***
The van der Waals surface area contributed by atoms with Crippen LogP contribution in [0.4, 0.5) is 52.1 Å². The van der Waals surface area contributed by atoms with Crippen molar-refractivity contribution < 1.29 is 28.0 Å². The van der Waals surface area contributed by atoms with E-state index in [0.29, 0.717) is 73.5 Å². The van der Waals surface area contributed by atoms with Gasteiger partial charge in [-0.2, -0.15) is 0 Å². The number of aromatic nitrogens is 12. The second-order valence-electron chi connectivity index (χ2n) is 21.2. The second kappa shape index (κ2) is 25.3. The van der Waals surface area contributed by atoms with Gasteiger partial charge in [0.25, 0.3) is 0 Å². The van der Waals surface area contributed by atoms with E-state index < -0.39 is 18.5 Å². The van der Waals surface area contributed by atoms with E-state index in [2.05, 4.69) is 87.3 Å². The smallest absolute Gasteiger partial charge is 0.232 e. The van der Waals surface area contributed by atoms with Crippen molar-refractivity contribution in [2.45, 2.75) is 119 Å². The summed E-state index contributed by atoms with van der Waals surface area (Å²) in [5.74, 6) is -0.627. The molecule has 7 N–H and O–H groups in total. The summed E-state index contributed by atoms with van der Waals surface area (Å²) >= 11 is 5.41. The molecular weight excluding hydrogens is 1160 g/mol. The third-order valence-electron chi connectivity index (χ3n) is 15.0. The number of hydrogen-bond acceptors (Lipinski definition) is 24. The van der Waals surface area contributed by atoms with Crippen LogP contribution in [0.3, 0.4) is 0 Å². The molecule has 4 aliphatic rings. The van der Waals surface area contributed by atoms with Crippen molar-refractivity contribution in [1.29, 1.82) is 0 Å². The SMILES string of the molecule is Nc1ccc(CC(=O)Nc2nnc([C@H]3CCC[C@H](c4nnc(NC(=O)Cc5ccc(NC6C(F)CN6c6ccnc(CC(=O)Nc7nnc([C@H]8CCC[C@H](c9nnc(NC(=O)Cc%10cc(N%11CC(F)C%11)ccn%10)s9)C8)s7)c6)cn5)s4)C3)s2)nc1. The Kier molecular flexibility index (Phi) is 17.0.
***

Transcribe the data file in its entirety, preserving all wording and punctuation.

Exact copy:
The van der Waals surface area contributed by atoms with Crippen LogP contribution in [0.4, 0.5) is 52.1 Å². The van der Waals surface area contributed by atoms with Crippen molar-refractivity contribution < 1.29 is 28.0 Å². The van der Waals surface area contributed by atoms with E-state index in [0.29, 0.717) is 73.5 Å². The van der Waals surface area contributed by atoms with Gasteiger partial charge in [-0.2, -0.15) is 0 Å². The number of aromatic nitrogens is 12. The second-order valence-electron chi connectivity index (χ2n) is 21.2. The second kappa shape index (κ2) is 25.3. The van der Waals surface area contributed by atoms with Gasteiger partial charge in [0.25, 0.3) is 0 Å². The van der Waals surface area contributed by atoms with E-state index < -0.39 is 18.5 Å². The van der Waals surface area contributed by atoms with E-state index in [2.05, 4.69) is 87.3 Å². The smallest absolute Gasteiger partial charge is 0.232 e. The van der Waals surface area contributed by atoms with Crippen molar-refractivity contribution in [2.45, 2.75) is 119 Å². The summed E-state index contributed by atoms with van der Waals surface area (Å²) in [5.74, 6) is -0.627. The molecule has 7 N–H and O–H groups in total. The summed E-state index contributed by atoms with van der Waals surface area (Å²) >= 11 is 5.41. The molecular weight excluding hydrogens is 1160 g/mol. The third-order valence-electron chi connectivity index (χ3n) is 15.0. The number of hydrogen-bond acceptors (Lipinski definition) is 24. The van der Waals surface area contributed by atoms with Crippen LogP contribution in [0.3, 0.4) is 0 Å². The molecule has 4 aliphatic rings. The van der Waals surface area contributed by atoms with Crippen molar-refractivity contribution in [1.29, 1.82) is 0 Å². The SMILES string of the molecule is Nc1ccc(CC(=O)Nc2nnc([C@H]3CCC[C@H](c4nnc(NC(=O)Cc5ccc(NC6C(F)CN6c6ccnc(CC(=O)Nc7nnc([C@H]8CCC[C@H](c9nnc(NC(=O)Cc%10cc(N%11CC(F)C%11)ccn%10)s9)C8)s7)c6)cn5)s4)C3)s2)nc1. The Kier molecular flexibility index (Phi) is 17.0.